Back in November… I wrote about ‘negotiating’ and promised you a model of communication that might be useful. Indeed, it’s the most useful communications model I know, and I find it extremely helpful in everyday conversations/discussions and negotiation.
It comes from a therapeutic approach called Transactional Analysis. The bit I use from this approach is the basic model. If you are interested and want to read more about it, I recommend TA Today by Ian Stewart and Vann Joines (and no, they aren’t paying me for this plug!). The model can become very complex which is why I stick to the basic framework – this has served me well, I hope you find it interesting too.
The model begins with the premise that when we are talking to someone, it doesn’t matter who/what/why/when, we ‘take a position’; the other person also takes a position. The positions are like this:
P stands for Parent and we talk about ‘authorative, harsh, cruel’ and ‘nurturing’.
A stands for Adult and we talk about ‘rational, logical, little or no emotion’.
C stands for Child and we talk about ‘playful, creative’ and ‘angry, sulky, submissive, fearful, shy’
We may take a regular position in our conversation with certain people while with others we may move around the positions within one conversation. If I’m talking to my bank manager about wanting a loan, I will take an Adult position and hopefully the bank manager will too, so it looks like this:
If I’m ill, I tend to communicate to my husband from ‘feeble Child’, I do this because I crave his ‘nurturing Parent’ when I’m feeling poorly.
When he’s ill, I try to communicate from ‘nurturing Parent’ but he often remains resolutely in Adult ‘It’s ok I’ve just got a cold’. I then move myself into Adult at this point ‘Ok!’. Remember, it’s not just the words, we have to consider ‘tone’ too.
Did you know that your behaviours are also a form of communication? Think about ending a row by stomping off and slamming the door. What are you communicating? Which position is this?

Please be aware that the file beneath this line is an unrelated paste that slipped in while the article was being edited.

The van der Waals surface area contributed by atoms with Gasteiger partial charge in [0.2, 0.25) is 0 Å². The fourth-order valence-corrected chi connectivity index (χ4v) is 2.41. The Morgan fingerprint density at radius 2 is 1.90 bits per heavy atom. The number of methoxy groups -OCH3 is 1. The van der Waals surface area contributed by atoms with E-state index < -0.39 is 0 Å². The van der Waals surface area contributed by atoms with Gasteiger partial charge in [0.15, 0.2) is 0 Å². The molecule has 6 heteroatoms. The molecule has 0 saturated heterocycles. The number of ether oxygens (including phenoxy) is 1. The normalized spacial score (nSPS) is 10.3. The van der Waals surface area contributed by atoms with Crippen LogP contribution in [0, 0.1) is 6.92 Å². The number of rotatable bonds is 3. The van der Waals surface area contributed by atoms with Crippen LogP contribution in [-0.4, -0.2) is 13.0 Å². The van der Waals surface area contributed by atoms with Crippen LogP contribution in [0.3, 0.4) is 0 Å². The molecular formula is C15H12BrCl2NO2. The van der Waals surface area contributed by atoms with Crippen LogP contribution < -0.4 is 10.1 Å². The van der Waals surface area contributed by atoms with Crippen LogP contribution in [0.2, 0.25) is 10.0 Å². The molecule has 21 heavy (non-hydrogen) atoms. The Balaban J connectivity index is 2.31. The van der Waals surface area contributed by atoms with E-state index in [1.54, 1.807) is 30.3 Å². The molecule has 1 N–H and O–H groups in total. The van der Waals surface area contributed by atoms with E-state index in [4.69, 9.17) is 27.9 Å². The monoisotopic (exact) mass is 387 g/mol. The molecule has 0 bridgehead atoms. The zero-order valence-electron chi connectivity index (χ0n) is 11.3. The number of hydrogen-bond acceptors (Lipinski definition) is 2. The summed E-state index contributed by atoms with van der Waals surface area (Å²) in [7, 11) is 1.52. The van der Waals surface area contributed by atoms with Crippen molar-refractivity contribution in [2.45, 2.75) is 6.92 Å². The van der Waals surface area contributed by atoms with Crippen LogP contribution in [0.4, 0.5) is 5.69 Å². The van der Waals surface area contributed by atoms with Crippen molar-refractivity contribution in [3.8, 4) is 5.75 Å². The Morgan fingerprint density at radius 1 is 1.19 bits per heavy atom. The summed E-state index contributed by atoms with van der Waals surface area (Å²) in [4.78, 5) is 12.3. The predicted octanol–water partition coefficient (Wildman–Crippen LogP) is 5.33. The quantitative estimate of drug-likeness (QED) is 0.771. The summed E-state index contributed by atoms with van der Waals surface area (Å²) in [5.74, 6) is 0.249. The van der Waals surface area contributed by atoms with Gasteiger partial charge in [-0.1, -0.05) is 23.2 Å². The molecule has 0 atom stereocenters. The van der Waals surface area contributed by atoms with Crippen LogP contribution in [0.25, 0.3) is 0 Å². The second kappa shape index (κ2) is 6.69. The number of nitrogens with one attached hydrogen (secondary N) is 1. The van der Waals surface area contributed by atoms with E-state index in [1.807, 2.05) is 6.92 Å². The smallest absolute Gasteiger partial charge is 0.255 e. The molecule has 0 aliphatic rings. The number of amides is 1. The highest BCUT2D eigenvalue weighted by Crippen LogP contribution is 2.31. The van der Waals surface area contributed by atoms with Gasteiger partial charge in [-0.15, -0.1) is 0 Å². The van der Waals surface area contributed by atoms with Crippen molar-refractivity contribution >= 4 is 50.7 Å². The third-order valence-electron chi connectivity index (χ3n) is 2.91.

When I’m talking to my children (who are in their 30s by the way) I’m generally positioned in nurturing Parent, sometimes to their annoyance! ‘How are you getting home?’ I ask, ‘Do you need help with that?’ and so on.
At other times, I don’t try to shunt them into Child but talk to them Adult to Adult. It depends on the situation, partly on how I’m feeling and partly whether I’ve worked out what they would prefer/need in that moment.
People often fear conflict. They will do anything, even sacrifice their strongest desires and wishes in order to ‘avoid confrontation’. Can you see how this model might help? Generally, people fear those who sound authorative, bossy, angry! They feel diminished, frightened, insecure. So they position themselves in Child and see the other communicating from ‘authorative/harsh Parent’.
If you know that you fear having a meeting with a person because that person tends to be confrontational, have a think about the position you probably adopt (fearful Child?). What would it take for you to move into Adult? It can be really helpful at these times to think about ‘what would the Adult say?’
Something I should say about authorative/harsh Parent, this communication tends to sound aggressive and there is a direct relationship between this position and ‘angry Child’. If the ‘other’ doesn’t respond to the authoritative Parent as they would wish, they are likely to move into angry Child. If the ‘other’ is in ‘angry Child’, then we have ‘angry Child’ to ‘angry Child’.
This is just like being in the playground, there are winners and losers and the communication is unhelpful and potentially aggressive.
If the ‘other’ moves in to ‘angry Child’ while you are positioned in Adult, it can be useful at this point to notice their transposition and move yourself to ‘nurturing Parent’ just like you would with an actual angry child. Sometimes it can be the quickest way to diffuse the situation.
Try to practice listening to conversations, friends, work colleagues, shop keepers, TV soaps (these are great and usually written child to child in my experience!). Start to consider how you communicate with those close to you, do you see patterns emerging?